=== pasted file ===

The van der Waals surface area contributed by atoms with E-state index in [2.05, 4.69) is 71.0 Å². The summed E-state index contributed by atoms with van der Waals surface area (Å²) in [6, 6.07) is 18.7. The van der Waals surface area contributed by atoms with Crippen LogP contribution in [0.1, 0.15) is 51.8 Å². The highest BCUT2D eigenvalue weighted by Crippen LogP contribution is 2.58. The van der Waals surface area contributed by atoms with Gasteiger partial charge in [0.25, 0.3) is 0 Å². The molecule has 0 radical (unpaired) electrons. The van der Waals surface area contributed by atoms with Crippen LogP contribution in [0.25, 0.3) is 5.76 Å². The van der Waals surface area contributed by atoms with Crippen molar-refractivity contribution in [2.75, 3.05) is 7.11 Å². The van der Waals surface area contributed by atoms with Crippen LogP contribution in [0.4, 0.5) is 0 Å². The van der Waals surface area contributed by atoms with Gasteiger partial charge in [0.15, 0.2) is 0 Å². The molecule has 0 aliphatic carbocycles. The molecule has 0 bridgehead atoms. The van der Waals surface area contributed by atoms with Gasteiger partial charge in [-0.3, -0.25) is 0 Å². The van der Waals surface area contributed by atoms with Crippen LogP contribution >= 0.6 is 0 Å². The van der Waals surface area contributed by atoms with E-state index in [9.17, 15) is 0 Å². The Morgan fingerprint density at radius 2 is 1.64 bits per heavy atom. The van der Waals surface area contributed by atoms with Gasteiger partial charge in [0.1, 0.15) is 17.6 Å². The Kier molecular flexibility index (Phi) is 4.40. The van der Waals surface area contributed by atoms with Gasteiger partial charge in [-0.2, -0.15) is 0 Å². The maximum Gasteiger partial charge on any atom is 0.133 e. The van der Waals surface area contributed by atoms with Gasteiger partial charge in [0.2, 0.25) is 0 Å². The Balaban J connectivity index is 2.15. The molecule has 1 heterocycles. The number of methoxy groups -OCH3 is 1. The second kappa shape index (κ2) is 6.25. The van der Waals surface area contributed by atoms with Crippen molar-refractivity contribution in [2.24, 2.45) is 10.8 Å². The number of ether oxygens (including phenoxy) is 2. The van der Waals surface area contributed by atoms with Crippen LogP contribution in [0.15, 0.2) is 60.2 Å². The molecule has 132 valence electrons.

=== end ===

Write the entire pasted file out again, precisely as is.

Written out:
The van der Waals surface area contributed by atoms with E-state index in [2.05, 4.69) is 71.0 Å². The summed E-state index contributed by atoms with van der Waals surface area (Å²) in [6, 6.07) is 18.7. The van der Waals surface area contributed by atoms with Crippen LogP contribution in [0.1, 0.15) is 51.8 Å². The highest BCUT2D eigenvalue weighted by Crippen LogP contribution is 2.58. The van der Waals surface area contributed by atoms with Gasteiger partial charge in [0.25, 0.3) is 0 Å². The molecule has 0 radical (unpaired) electrons. The van der Waals surface area contributed by atoms with Crippen LogP contribution in [0.25, 0.3) is 5.76 Å². The van der Waals surface area contributed by atoms with Crippen molar-refractivity contribution in [2.75, 3.05) is 7.11 Å². The van der Waals surface area contributed by atoms with Crippen LogP contribution in [0.4, 0.5) is 0 Å². The van der Waals surface area contributed by atoms with Gasteiger partial charge in [0.15, 0.2) is 0 Å². The molecule has 0 aliphatic carbocycles. The molecule has 0 bridgehead atoms. The van der Waals surface area contributed by atoms with Gasteiger partial charge in [-0.3, -0.25) is 0 Å². The van der Waals surface area contributed by atoms with Crippen LogP contribution >= 0.6 is 0 Å². The van der Waals surface area contributed by atoms with E-state index in [9.17, 15) is 0 Å². The Morgan fingerprint density at radius 2 is 1.64 bits per heavy atom. The van der Waals surface area contributed by atoms with Gasteiger partial charge in [0.1, 0.15) is 17.6 Å². The Kier molecular flexibility index (Phi) is 4.40. The van der Waals surface area contributed by atoms with Gasteiger partial charge in [-0.2, -0.15) is 0 Å². The maximum Gasteiger partial charge on any atom is 0.133 e. The van der Waals surface area contributed by atoms with Gasteiger partial charge in [0.2, 0.25) is 0 Å². The Balaban J connectivity index is 2.15. The molecule has 1 heterocycles. The number of methoxy groups -OCH3 is 1. The second kappa shape index (κ2) is 6.25. The van der Waals surface area contributed by atoms with Crippen molar-refractivity contribution in [2.24, 2.45) is 10.8 Å². The number of ether oxygens (including phenoxy) is 2. The van der Waals surface area contributed by atoms with Crippen LogP contribution in [0.15, 0.2) is 60.2 Å². The molecule has 132 valence electrons.